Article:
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Immedium updates age-old book formulas

When it comes to preschool books, connecting with the audience largely rests on piquing the parent's interest so they'll 'do the voices' and deliver the story in an engaging way. But it can be hard for these constant narrators to get into a book the 20th time around. 'If parents are going through the motions by the second read, that's bad,' says Oliver Chin, founder of Immedium. Sensitive to the problem, this year-old San Francisco-based indie publisher is putting a modern spin on some classic genres, and mixing in Asian flavoring and dynamic action to make storytime more enjoyable for everyone involved.
November 1, 2005

When it comes to preschool books, connecting with the audience largely rests on piquing the parent’s interest so they’ll ‘do the voices’ and deliver the story in an engaging way. But it can be hard for these constant narrators to get into a book the 20th time around. ‘If parents are going through the motions by the second read, that’s bad,’ says Oliver Chin, founder of Immedium. Sensitive to the problem, this year-old San Francisco-based indie publisher is putting a modern spin on some classic genres, and mixing in Asian flavoring and dynamic action to make storytime more enjoyable for everyone involved.

Immedium brought its first titles to market this fall, including an amped-up version of an alphabet book in October. But rather than sticking with the traditional ‘A is for apple’ format, Chin came up with The Adventures of WonderBaby: From A to Z, featuring an infant superhero who transforms into an animal with a special super-power tied to every letter of the alphabet. If it’s successful, second and third installments of the WonderBaby franchise are already in the works as storybooks in which the hero uses his powers to discover things on daytrips to places like the zoo.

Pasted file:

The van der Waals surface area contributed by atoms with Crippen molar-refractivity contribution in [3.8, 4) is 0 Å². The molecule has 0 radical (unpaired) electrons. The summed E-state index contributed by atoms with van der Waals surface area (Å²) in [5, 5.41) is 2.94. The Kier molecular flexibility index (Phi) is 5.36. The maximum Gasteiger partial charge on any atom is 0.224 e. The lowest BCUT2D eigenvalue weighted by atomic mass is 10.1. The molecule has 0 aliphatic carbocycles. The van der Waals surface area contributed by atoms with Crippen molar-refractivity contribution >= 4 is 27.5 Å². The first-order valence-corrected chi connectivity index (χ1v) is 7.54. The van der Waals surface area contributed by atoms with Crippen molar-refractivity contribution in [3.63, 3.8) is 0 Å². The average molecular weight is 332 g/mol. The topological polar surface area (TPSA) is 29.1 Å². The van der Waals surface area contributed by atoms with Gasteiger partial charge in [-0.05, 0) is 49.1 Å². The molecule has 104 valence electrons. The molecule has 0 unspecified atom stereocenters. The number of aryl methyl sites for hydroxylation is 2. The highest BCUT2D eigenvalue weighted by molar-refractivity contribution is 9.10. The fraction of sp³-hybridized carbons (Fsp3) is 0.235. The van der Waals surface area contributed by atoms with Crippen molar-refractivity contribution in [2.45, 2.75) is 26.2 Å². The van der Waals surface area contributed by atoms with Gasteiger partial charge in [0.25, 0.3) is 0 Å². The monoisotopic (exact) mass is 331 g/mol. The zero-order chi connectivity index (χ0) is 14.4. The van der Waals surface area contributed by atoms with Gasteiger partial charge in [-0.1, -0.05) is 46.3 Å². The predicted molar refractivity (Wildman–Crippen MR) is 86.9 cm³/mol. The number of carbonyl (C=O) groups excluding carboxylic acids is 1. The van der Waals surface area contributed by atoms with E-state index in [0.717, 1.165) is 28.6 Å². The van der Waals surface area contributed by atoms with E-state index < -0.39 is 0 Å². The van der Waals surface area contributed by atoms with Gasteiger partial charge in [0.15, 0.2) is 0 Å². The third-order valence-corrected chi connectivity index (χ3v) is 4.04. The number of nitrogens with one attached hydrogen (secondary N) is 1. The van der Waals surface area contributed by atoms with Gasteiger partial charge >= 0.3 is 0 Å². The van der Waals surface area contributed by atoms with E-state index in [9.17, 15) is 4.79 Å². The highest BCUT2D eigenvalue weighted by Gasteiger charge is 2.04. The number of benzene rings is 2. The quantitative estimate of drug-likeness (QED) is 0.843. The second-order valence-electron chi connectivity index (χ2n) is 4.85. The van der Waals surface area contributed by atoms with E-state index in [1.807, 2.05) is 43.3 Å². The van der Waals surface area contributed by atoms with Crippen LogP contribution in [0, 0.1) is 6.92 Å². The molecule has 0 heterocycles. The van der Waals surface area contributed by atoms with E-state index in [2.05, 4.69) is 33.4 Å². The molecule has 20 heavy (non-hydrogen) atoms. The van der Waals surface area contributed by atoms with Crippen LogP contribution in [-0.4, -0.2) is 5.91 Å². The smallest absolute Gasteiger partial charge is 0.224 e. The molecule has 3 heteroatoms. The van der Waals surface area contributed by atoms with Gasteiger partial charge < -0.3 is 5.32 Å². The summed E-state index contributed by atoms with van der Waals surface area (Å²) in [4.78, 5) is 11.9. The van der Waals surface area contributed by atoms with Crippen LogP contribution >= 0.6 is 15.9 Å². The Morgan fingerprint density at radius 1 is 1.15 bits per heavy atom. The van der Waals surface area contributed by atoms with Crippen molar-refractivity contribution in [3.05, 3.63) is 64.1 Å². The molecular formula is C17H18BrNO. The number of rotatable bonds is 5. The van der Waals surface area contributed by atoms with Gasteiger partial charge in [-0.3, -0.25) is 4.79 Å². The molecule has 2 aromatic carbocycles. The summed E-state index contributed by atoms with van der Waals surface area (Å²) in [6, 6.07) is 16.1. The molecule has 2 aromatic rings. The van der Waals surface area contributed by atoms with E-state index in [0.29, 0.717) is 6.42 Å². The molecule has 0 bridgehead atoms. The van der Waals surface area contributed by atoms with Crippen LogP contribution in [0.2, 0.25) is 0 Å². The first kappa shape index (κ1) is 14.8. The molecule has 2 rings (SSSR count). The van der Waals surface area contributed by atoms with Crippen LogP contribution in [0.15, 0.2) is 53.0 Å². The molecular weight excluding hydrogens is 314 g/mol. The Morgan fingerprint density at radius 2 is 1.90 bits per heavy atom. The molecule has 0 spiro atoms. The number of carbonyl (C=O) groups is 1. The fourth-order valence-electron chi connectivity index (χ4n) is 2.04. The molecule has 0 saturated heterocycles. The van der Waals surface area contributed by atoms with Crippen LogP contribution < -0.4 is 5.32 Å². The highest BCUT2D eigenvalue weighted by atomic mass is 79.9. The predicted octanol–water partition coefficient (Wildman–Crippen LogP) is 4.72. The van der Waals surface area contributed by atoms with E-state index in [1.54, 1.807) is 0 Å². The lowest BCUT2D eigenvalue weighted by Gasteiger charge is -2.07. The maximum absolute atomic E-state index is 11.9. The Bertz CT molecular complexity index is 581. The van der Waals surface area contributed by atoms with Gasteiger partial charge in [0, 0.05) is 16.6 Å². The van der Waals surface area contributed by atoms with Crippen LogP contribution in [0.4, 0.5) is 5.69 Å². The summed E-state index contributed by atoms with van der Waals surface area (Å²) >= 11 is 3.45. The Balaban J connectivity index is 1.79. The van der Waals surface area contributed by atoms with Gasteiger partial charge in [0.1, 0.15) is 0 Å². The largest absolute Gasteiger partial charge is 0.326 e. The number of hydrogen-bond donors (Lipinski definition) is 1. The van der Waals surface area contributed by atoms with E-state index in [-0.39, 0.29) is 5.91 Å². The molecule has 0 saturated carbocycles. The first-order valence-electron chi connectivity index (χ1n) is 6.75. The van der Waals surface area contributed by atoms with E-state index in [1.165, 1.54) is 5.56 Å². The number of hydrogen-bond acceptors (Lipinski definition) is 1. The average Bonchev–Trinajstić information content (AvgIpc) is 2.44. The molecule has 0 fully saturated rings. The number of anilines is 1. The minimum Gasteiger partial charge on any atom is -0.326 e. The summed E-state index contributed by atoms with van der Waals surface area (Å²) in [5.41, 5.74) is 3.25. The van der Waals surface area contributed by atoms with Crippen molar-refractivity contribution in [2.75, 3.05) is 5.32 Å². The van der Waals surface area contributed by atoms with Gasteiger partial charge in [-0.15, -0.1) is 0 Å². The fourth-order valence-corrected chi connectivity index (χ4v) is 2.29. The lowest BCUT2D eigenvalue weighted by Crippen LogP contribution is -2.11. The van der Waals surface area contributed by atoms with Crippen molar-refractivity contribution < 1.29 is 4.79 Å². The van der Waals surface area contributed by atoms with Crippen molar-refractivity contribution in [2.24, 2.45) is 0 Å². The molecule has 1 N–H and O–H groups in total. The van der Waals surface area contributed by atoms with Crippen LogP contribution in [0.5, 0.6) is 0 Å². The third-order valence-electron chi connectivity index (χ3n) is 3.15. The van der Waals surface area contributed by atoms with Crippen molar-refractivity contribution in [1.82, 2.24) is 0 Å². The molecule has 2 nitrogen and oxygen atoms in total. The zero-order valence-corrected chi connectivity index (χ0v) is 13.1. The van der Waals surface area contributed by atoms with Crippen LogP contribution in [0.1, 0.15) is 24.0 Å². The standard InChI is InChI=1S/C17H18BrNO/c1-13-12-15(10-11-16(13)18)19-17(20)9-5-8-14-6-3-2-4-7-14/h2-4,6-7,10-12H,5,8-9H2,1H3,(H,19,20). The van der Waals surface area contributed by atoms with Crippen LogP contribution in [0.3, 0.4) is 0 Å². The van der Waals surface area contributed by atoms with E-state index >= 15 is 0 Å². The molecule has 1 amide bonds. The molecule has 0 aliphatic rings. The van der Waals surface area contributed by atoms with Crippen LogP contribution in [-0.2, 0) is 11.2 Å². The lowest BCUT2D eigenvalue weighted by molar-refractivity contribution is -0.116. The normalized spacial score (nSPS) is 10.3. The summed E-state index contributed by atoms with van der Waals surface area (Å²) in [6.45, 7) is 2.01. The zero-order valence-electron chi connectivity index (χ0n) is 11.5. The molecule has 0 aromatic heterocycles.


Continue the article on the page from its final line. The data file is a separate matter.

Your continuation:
But the company’s tentpole property is still to come in the spring, and it draws heavily on Chin’s own background. Tales From the Chinese Zodiac is a series of 12 books about these iconic calendar denizens, starting with The Year of the Dog. Written by Chin and illustrated by Jeremiah Alcorn, each book targets four- to eight-year-olds and stars a baby animal coming of age and learning how to personify the year it represents.

Immedium’s catalogue is distributed by Minneapolis, Minnesota’s Consortium in North America, and by John Reed Books in Australia and New Zealand, and Chin is on the lookout for more international partners. The plan is to release four books next year, eight in 2007, and eventually hit a cruising output of roughly 10 books a year.

Once the franchises are established, Chin will begin exploring licensing opportunities. But before the focus shifts to spinning the books out into other media, the creative has to be rock solid. To that end, Immedium brings in illustrators and authors to work on its books as full partners on a per-project basis, as well as agreeing to hand over 50% of any future licensing revenue. ‘We’re not looking at artists as work-for-hire staff,’ says Chin. ‘Instead, they get a stake in the creation, and I think that gives them a much greater incentive to come and work with us, rather than for a huge corporation where they never really own their own characters.’

The strategy has so far attracted comic book artist Joe Chiodo (who’s worked for Marvel and DC on series that include Spider-Man, X-Men and Daredevil) and filmmaker and writer Greg Pak (Robot Stories). To keep his books fresh with contemporary styles that blend traditional and digital elements, Chin is also sourcing art schools, galleries and on-line and print media for up-and-coming artists.

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